Oil prices are falling once again, and WTI was flirting with sub-$40 per barrel during midday trading on Monday. The story has been the same for weeks: extraordinary high levels of crude oil and refined product inventories are weighing on the market, and demand has failed to soak up all of the excess.
But other threats to the oil price rally keep cropping up. The latest comes from Libya, which could finally restart long-disrupted oil supplies from shuttered ports. In a press release, Libya’s National Oil Corporation (NOC) said that it would “begin working” with the unity government to bring back some lost oil exports. The statement says that Libya’s oil production could reach 900,000 barrels per day by the end of 2016, or up roughly 600,000 barrels per day from current levels.
Several major ports have been shut down since 2014, but their reopening is now tantalizingly close. The unity government reached an agreement with the petroleum facilities guard that could lead to a restart of operations. “I call now on other groups that are using the blockade as a tactic to let Libya’s oil flow freely. In the West of Libya, 400,000 b/d of production is shut in at the Sharara and El-Feel fields. The cost to the country is plain: tens of billions of dollars in lost revenue, and the collapse of our social fabric,” the NOC said in a statement.
The NOC recognized that hurdles remain. “We need to be clear there are still big military, political and legal obstacles that must be resolved. NOC will immediately start technical works, and we will mobilize workers as quickly as possible. On top of that, NOC will open discussions with our international oil company partners to indemnify NOC from liability before lifting the force majeure,” the company said in a statement. Related: Oil Flirts With Bear Market As Short Positions Surge Most In 10 Years Time
The agreement is positive for Libya, but should be taken with a grain of salt. It was only a few days ago that the NOC’s chairman criticized the deal between the government and guards, though it appears that his concerns have now been assuaged. And even though an agreement to resume operations at the key ports of Ras Lanuf, Es Sider and Zueitina is in hand, the supplies at the upstream oilfields need to flow, a development that falls outside of the deal. “A separate round of negotiations seems to be required to reopen the fields. Plus, even the NOC statement suggests that force majeure will not be lifted immediately and hence there is no increase in exports just yet.” Richard Mallinson, an analyst at Energy Aspects Ltd., told Bloomberg.
If successful, the return of 600,000 barrels per day of oil production would be very bearish for crude markets. That would be the equivalent of about half of the lost production from U.S. shale over the past year and a half. But the estimate is likely overly-optimistic.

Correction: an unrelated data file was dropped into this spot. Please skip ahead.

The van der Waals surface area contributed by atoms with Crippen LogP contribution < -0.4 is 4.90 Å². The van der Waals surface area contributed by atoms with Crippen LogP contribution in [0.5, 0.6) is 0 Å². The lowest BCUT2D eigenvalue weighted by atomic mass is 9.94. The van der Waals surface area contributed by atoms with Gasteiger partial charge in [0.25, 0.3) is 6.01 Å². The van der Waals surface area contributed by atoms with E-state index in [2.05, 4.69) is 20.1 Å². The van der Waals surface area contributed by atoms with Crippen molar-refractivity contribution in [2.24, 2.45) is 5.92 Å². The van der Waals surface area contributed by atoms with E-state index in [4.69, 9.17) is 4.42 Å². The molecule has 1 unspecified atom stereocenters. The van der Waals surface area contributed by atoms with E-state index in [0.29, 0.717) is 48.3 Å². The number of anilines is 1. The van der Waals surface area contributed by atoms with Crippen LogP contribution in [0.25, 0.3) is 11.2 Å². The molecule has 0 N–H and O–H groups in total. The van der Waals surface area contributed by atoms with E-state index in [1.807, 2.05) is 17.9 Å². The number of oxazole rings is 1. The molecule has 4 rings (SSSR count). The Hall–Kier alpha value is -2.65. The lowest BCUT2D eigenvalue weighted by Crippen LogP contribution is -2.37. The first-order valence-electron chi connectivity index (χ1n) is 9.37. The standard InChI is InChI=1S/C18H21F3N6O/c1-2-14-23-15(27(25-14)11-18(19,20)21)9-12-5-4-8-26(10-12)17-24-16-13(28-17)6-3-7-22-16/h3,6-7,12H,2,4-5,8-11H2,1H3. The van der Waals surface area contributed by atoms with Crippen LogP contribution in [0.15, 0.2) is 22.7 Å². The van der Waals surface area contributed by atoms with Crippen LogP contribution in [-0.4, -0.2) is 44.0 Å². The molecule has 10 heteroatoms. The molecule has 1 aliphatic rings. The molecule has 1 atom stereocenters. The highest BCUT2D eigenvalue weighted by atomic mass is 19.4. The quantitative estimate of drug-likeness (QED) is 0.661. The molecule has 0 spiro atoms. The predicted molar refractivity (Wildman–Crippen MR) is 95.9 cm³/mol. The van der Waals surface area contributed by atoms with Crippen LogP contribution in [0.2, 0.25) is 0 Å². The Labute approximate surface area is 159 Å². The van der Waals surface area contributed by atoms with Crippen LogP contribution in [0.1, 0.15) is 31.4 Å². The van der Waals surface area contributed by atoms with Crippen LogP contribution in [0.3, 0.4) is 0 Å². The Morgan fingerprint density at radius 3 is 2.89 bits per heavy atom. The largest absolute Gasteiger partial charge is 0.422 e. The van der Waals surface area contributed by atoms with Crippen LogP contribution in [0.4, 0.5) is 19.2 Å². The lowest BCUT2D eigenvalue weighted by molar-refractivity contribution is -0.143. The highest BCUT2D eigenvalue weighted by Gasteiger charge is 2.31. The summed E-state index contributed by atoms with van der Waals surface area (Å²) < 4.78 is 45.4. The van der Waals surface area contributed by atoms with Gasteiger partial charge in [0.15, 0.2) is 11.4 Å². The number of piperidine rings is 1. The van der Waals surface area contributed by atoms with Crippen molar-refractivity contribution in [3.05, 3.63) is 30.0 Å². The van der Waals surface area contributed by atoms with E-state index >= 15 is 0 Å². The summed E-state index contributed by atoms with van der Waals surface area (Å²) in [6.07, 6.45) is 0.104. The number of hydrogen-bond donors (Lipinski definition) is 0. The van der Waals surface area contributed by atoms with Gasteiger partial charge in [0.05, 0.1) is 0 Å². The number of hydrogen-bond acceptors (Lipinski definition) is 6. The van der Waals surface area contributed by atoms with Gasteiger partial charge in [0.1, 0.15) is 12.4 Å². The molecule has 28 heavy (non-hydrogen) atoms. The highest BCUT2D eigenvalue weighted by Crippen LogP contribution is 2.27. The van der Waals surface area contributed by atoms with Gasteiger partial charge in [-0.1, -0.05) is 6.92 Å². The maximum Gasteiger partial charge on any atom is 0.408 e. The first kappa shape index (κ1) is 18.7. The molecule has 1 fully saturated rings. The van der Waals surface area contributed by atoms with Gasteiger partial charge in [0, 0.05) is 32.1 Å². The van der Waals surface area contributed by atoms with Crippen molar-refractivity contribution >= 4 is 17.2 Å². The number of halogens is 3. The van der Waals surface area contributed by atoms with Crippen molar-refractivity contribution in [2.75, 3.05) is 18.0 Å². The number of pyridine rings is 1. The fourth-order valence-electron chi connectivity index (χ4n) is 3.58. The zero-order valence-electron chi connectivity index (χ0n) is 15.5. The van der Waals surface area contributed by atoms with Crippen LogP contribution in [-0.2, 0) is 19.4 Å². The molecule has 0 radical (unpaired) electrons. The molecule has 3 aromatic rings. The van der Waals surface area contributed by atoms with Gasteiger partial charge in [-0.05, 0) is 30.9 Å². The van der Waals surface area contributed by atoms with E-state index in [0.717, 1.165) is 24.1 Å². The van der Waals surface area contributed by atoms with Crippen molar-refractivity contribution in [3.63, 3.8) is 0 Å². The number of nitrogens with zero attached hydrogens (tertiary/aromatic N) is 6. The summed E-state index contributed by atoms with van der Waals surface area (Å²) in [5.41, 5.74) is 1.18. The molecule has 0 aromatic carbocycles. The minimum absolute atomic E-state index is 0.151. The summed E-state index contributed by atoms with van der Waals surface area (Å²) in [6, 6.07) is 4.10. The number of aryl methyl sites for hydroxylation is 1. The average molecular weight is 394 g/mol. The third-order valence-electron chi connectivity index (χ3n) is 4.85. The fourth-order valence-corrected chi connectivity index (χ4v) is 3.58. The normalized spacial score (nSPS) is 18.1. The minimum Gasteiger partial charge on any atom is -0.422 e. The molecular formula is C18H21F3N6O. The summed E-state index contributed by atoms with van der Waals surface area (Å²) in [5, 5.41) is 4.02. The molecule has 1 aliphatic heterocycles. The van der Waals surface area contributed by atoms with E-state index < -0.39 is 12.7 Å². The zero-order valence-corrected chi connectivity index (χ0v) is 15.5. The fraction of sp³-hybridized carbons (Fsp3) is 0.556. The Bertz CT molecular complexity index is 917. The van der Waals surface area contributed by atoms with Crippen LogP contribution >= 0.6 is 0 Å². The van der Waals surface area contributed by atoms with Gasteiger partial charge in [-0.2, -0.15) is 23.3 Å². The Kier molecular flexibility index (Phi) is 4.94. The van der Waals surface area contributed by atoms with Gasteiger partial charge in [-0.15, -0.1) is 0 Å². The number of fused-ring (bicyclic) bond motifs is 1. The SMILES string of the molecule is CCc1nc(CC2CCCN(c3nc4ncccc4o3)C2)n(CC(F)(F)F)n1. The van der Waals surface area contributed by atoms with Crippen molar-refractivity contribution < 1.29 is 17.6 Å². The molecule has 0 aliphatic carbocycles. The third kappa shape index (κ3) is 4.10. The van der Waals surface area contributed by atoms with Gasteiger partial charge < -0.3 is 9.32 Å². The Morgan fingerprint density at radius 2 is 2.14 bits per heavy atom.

“Libya has now been into years of zero maintenance for the infrastructure so there’s a concern about the infrastructure damage,” Bill Farren-Price, CEO at consultant Petroleum Policy Intelligence, said in an interview with Bloomberg. “There are a few million barrels in the storage in some of the ports, so not very much really. We just don’t see the conditions as being positive and supportive of a long term recovery.” Related: Oil Prices Fall Below $40 As OPEC Ramps Up Output
Nevertheless, Libyan oil looms over the market as another potential ceiling on oil prices. WTI and Brent have fallen back close to $40 per barrel, amid deepening fears of oversupply. Gasoline and crude oil inventories remain too high, particularly since the peak summer demand season is coming to an end.
The most recent bearish catalysts were another uptick in the U.S. rig count on Friday (an increase of 3 oil rigs), plus data from OPEC showing higher production. In fact OPEC’s oil production may have hit an all-time high in July. Hedge funds and money managers are becoming increasingly bearish on crude oil, liquidating long bets and purchasing shorts. Their net-long position is at its lowest level since February. This is all adding up to an increased likelihood of further losses for oil prices. Societe General says this downturn could bottom out in the high $30s per barrel.
Other investment banks agree. "Demand growth remains lackluster and has not made significant inroads to clear the inventory overhang for oil," Barclays said in a recent research note. "With the macroeconomic picture worsening and Saudi Arabia unlikely to exhibit much restraint as Iran seeks incremental market share, refineries are going to find themselves in the line of fire.”
By Nick Cunningham of Oilprice.com
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